This Policy Brief distils recommendations for Collective Action practitioners based on empirical insights on certain forms of corruption involving private-sector actors.
Field research carried out in Tanzania and Uganda produced detailed case studies that show how informal networks link private and public sector actors to pursue common illicit goals, such as gaining an unfair business advantage, avoiding a sanction, decreasing taxes owed or jumping the queue at the point of delivery of public services. Corruption, most often bribery, is the currency that works to cement and nurture those networks.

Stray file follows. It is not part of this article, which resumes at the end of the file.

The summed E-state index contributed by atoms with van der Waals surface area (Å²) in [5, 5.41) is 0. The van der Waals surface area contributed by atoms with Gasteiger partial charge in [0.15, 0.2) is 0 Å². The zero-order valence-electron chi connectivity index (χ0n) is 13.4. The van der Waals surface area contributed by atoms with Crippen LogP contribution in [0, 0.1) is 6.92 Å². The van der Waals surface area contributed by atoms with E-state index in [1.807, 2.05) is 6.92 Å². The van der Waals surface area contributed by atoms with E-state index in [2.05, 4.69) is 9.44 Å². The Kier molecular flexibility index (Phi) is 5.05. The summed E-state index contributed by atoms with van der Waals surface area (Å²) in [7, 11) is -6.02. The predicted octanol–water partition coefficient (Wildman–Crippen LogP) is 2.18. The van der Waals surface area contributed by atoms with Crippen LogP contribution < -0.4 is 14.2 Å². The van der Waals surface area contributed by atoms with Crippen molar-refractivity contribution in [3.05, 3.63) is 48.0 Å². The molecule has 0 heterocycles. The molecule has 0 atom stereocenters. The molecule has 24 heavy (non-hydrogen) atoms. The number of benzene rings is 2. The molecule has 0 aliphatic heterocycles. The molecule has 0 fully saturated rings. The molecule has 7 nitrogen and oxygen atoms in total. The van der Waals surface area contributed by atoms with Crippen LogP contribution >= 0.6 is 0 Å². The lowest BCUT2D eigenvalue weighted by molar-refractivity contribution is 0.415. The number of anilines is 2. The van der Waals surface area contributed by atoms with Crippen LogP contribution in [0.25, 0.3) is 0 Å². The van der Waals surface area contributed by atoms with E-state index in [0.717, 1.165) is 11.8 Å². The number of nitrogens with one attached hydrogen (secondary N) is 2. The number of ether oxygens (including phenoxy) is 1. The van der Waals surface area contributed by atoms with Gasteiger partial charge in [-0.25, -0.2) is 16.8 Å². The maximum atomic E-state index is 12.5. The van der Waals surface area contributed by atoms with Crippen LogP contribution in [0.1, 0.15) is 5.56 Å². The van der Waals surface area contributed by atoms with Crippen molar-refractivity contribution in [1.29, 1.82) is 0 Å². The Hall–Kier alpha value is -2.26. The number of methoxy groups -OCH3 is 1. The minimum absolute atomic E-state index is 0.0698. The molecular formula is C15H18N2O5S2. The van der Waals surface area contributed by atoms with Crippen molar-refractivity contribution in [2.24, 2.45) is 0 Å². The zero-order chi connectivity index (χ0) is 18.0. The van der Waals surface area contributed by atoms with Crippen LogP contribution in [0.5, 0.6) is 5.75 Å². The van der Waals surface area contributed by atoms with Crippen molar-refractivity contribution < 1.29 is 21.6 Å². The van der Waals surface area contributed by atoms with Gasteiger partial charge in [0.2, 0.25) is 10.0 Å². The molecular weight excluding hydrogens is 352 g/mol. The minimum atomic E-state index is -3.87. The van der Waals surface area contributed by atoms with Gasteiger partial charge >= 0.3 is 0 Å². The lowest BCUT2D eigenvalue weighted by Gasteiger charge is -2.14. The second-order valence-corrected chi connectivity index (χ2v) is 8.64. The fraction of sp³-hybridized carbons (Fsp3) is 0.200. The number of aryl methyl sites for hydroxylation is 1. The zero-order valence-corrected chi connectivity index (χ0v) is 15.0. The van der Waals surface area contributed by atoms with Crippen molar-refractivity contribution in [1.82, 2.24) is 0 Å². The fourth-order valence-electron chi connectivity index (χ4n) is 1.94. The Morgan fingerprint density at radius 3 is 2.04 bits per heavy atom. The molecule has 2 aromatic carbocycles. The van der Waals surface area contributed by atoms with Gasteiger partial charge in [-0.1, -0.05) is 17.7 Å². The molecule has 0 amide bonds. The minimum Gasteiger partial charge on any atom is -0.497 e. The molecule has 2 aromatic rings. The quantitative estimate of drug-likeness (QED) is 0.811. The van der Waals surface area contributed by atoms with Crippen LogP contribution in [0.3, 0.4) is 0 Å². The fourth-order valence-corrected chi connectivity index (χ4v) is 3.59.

This Policy Brief is based on that research and a series of in-depth interviews with Collective Action practitioners working in Africa, Eastern Europe and Latin America. The goal is to extract insights from what we have learned about the networks that fuel corruption and discuss implications for anti-corruption Collective Action initiatives.
About this Policy Brief
This publication is part of the Basel Institute on Governance Policy Brief series, ISSN 2624-9669.
It is licensed under a Creative Commons Attribution-NonCommercial-NoDerivatives 4.0 International License (CC BY-NC-ND 4.0). Suggested citation: Baez Camargo, C., Costa, Hans,V., J., Koechlin, L. and Wannenwetsch, S. (2021) It takes a network to defeat a network: What Collective Action practitioners can learn from research into corrupt networks. Policy Brief 8, Basel Institute on Governance.
The research underpinning this Policy Brief was funded by the Global Integrity Anti-Corruption Evidence Programme, funded with UK Aid from the British people.